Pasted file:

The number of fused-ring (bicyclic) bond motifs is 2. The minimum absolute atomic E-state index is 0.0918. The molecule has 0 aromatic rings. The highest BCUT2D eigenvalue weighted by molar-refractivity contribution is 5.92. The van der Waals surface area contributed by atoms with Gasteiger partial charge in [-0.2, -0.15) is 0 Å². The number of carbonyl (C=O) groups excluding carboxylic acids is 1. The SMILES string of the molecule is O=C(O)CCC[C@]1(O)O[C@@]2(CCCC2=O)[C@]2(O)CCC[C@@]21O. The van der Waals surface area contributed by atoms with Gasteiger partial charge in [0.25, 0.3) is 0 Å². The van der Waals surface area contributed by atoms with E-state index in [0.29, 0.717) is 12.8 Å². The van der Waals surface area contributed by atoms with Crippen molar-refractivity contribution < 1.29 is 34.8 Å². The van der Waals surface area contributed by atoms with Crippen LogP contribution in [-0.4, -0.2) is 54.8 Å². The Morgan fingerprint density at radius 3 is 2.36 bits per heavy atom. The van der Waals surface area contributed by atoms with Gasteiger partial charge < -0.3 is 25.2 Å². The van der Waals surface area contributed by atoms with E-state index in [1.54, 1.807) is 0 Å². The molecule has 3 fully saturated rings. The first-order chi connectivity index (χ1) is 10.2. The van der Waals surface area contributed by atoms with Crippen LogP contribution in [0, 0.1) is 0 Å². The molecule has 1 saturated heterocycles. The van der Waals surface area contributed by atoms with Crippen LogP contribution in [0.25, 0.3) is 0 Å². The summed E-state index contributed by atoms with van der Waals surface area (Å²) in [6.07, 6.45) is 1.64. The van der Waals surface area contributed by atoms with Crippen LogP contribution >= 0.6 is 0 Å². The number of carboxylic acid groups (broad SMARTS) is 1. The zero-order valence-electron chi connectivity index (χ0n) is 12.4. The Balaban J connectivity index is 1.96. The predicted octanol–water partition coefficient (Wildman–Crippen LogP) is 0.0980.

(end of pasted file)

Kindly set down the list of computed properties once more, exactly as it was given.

The number of fused-ring (bicyclic) bond motifs is 2. The minimum absolute atomic E-state index is 0.0918. The molecule has 0 aromatic rings. The highest BCUT2D eigenvalue weighted by molar-refractivity contribution is 5.92. The van der Waals surface area contributed by atoms with Gasteiger partial charge in [-0.2, -0.15) is 0 Å². The number of carbonyl (C=O) groups excluding carboxylic acids is 1. The SMILES string of the molecule is O=C(O)CCC[C@]1(O)O[C@@]2(CCCC2=O)[C@]2(O)CCC[C@@]21O. The van der Waals surface area contributed by atoms with Gasteiger partial charge in [0.25, 0.3) is 0 Å². The van der Waals surface area contributed by atoms with E-state index in [0.29, 0.717) is 12.8 Å². The van der Waals surface area contributed by atoms with Crippen molar-refractivity contribution < 1.29 is 34.8 Å². The van der Waals surface area contributed by atoms with Crippen LogP contribution in [-0.4, -0.2) is 54.8 Å². The Morgan fingerprint density at radius 3 is 2.36 bits per heavy atom. The van der Waals surface area contributed by atoms with Gasteiger partial charge < -0.3 is 25.2 Å². The van der Waals surface area contributed by atoms with E-state index in [1.54, 1.807) is 0 Å². The molecule has 3 fully saturated rings. The first-order chi connectivity index (χ1) is 10.2. The van der Waals surface area contributed by atoms with Crippen LogP contribution in [0, 0.1) is 0 Å². The molecule has 1 saturated heterocycles. The van der Waals surface area contributed by atoms with Crippen LogP contribution in [0.25, 0.3) is 0 Å². The summed E-state index contributed by atoms with van der Waals surface area (Å²) in [6.07, 6.45) is 1.64. The van der Waals surface area contributed by atoms with Crippen LogP contribution >= 0.6 is 0 Å². The number of carboxylic acid groups (broad SMARTS) is 1. The zero-order valence-electron chi connectivity index (χ0n) is 12.4. The Balaban J connectivity index is 1.96. The predicted octanol–water partition coefficient (Wildman–Crippen LogP) is 0.0980.